This is partly due to many of the existing leaders were excellent technicians who have been promoted to leadership roles. They were great at their previous jobs but are ill-equipped by nature, desire or training for ’desk jobs.
Another needed solution is a more effective way to recruit, select and develop qualified workers. Compounding the challenge of greater demand for buildings is the dire scarcity of talented and interested new hires. Seventy percent of firms are finding it hard to find qualified workers. Fifty-two percent of construction executives admit they are worried about the worker shortage problem. Forty-nine percent have increased base pay to try to attract more talent. Thirty percent are now offering hiring bonuses. Based upon this data, the second pressing need is that of right-hiring. Right hiring is more than just putting the right person in the right seat on the bus. It is first foremost about knowing if the right person you put in the right seat on the bus six months ago is presently engaged by his or her work. Since you hired them, did the destination change, did the pace quicken, is there a new bus driver? How is that seat you put him or her in working out for them now?
Telecommunications is at an inflection point. On the Sigmoid Curve also known as the S curve, the telecommunications industry has gone through the Inception and Growth stages, and is tottering dangerously between the Maturity and Decline stages. It is at this decision point that industries determine what they want to be or need to become.
This is that moment when the industry needs disruptive leaders. People who by nature are trailblazers. People who are Thinkers and Doers and people who are Influencers and Realtors. Additionally, the industry is in dire need of leaders with technical expertise who can lead organizations to success.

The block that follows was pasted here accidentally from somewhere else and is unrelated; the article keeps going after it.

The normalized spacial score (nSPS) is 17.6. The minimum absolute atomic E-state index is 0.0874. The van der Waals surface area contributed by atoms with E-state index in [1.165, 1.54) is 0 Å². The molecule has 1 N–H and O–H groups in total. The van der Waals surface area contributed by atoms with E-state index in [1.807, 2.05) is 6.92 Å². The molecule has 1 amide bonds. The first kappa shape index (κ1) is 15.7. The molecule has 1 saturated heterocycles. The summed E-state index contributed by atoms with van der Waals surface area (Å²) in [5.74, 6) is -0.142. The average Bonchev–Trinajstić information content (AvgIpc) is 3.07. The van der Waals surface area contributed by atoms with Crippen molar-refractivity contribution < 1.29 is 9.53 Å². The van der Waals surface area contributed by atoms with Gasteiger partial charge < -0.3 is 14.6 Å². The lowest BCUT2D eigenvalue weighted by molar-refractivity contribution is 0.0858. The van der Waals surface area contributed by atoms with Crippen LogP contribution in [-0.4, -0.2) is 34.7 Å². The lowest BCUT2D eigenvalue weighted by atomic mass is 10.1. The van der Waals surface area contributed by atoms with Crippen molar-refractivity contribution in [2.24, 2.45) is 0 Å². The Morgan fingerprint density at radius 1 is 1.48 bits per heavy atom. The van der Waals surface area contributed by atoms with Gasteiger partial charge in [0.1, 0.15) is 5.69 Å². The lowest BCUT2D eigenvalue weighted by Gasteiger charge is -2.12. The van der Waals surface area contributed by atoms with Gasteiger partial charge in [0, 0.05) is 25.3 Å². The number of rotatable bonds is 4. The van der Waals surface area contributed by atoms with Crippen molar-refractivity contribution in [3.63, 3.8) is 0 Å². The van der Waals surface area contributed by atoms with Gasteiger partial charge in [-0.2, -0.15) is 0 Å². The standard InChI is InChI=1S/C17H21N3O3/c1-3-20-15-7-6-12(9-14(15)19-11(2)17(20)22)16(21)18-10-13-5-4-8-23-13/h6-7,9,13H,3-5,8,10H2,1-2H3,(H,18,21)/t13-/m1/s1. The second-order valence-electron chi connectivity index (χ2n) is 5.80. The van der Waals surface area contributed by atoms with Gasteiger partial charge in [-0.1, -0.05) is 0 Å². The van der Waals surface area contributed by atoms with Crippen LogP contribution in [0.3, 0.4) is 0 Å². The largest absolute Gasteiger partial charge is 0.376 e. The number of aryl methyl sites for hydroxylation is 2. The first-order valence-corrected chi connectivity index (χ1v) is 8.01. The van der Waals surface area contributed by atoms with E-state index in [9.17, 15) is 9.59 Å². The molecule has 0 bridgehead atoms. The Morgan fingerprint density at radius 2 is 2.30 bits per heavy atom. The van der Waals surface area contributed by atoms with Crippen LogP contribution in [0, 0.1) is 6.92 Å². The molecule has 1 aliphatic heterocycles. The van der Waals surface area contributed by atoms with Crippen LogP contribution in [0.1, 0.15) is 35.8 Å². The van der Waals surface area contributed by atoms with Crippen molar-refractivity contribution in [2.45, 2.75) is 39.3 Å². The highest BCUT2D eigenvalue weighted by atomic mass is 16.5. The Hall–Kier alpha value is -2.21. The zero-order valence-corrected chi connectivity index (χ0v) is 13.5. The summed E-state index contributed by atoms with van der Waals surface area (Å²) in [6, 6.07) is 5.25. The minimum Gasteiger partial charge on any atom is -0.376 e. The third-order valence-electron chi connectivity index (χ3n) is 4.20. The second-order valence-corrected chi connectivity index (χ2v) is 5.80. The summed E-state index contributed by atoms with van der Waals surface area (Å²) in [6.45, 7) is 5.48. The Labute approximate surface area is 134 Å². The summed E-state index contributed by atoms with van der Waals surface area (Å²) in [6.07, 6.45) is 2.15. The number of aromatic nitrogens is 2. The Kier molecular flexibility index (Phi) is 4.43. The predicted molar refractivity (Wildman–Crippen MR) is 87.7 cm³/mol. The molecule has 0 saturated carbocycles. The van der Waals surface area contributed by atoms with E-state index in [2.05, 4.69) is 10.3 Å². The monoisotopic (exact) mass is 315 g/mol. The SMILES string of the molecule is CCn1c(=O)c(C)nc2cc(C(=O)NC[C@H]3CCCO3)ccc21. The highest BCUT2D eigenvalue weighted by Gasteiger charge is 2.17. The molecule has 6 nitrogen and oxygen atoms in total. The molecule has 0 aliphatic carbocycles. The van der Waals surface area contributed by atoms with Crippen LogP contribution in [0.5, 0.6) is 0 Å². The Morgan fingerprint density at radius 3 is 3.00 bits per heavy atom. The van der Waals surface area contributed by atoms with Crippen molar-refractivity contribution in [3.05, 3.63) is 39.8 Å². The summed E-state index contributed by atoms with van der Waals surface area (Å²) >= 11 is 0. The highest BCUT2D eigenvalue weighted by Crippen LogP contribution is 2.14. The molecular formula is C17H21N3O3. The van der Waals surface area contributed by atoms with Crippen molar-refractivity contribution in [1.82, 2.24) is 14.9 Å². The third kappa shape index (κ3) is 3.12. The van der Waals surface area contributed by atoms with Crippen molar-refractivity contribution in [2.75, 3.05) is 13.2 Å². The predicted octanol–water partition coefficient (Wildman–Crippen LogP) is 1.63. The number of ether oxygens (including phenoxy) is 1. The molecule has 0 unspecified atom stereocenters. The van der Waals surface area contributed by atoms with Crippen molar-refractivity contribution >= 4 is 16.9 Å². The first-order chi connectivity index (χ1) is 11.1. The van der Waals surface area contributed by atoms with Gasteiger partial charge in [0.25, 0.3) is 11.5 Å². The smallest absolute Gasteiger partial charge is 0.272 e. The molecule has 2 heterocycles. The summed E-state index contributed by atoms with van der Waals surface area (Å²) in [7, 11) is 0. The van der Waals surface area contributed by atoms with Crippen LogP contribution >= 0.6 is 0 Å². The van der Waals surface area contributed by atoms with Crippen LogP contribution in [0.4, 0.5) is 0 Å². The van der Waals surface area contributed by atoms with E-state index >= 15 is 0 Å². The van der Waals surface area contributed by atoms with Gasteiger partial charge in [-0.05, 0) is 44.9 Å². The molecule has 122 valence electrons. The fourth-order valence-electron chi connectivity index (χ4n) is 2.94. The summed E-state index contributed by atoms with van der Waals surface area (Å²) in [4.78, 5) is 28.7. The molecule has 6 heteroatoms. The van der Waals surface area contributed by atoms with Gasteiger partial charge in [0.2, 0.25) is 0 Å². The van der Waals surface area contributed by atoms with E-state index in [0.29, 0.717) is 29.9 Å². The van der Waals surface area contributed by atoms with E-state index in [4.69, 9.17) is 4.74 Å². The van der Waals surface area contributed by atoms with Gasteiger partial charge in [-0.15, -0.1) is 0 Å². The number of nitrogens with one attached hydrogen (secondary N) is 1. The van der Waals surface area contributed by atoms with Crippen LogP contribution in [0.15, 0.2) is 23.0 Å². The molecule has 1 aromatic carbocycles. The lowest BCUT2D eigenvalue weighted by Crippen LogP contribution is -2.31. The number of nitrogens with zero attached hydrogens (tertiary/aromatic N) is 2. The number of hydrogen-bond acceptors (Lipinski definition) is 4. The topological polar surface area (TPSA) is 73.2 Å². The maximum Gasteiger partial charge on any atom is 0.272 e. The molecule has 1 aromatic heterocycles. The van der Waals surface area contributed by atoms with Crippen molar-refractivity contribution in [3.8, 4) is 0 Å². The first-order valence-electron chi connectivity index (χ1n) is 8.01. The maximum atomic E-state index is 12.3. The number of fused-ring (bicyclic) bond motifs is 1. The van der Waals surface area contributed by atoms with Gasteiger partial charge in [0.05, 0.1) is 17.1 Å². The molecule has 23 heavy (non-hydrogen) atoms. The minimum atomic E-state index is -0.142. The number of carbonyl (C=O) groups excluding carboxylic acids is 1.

Often telecommunications industry leaders lament the fact that their best engineers and technical experts are ill prepared for the leadership roles they need to fill in order to keep the company moving forward. Effective leaders at this stage on the S curve, know how to look for other leaders to lead. And at this stage in this highly competitive and very visible business sector the competitive edge resides within leaders who are effective in understanding the personality, personal purpose and the leadership capacity in others. These leaders of leaders ensure the next generation of engineers and technical experts are put in the right roles, focused on the right tasks, surrounded by the right staff and given the freedom to excel.
All organizations are a combination of chaos and structure, at this stage, the telecommunications industry needs leaders who know how to tap emerging leaders who have the appetite, aptitude and ability to not only endure, but to thrive in the disruptive chaos of innovation.